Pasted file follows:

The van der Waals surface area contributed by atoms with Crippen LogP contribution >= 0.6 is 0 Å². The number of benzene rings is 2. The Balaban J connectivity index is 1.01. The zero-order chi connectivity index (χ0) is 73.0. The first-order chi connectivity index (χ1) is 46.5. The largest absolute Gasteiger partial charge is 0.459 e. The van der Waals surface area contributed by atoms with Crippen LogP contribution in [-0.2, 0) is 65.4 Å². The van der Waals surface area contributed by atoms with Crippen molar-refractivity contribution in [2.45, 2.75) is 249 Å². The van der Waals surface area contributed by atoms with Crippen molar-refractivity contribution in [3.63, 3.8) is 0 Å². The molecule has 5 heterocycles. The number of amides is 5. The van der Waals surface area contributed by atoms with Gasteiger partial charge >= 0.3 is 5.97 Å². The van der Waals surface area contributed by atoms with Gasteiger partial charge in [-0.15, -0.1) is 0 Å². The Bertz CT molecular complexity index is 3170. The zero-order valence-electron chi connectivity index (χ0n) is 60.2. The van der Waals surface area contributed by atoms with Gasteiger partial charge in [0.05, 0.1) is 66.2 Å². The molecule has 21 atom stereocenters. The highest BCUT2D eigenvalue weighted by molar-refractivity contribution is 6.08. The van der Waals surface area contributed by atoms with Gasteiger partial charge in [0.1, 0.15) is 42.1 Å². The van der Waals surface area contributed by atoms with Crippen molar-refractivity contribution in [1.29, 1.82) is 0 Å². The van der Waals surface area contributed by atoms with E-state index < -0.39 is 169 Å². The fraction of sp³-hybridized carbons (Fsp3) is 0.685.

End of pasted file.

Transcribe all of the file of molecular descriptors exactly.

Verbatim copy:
The van der Waals surface area contributed by atoms with Crippen LogP contribution >= 0.6 is 0 Å². The number of benzene rings is 2. The Balaban J connectivity index is 1.01. The zero-order chi connectivity index (χ0) is 73.0. The first-order chi connectivity index (χ1) is 46.5. The largest absolute Gasteiger partial charge is 0.459 e. The van der Waals surface area contributed by atoms with Crippen LogP contribution in [-0.2, 0) is 65.4 Å². The van der Waals surface area contributed by atoms with Crippen molar-refractivity contribution in [2.45, 2.75) is 249 Å². The van der Waals surface area contributed by atoms with Crippen molar-refractivity contribution in [3.63, 3.8) is 0 Å². The molecule has 5 heterocycles. The number of amides is 5. The van der Waals surface area contributed by atoms with Gasteiger partial charge >= 0.3 is 5.97 Å². The van der Waals surface area contributed by atoms with Gasteiger partial charge in [-0.15, -0.1) is 0 Å². The Bertz CT molecular complexity index is 3170. The zero-order valence-electron chi connectivity index (χ0n) is 60.2. The van der Waals surface area contributed by atoms with Gasteiger partial charge in [0.05, 0.1) is 66.2 Å². The molecule has 21 atom stereocenters. The highest BCUT2D eigenvalue weighted by molar-refractivity contribution is 6.08. The van der Waals surface area contributed by atoms with Gasteiger partial charge in [0.1, 0.15) is 42.1 Å². The van der Waals surface area contributed by atoms with Crippen molar-refractivity contribution in [1.29, 1.82) is 0 Å². The van der Waals surface area contributed by atoms with E-state index < -0.39 is 169 Å². The fraction of sp³-hybridized carbons (Fsp3) is 0.685.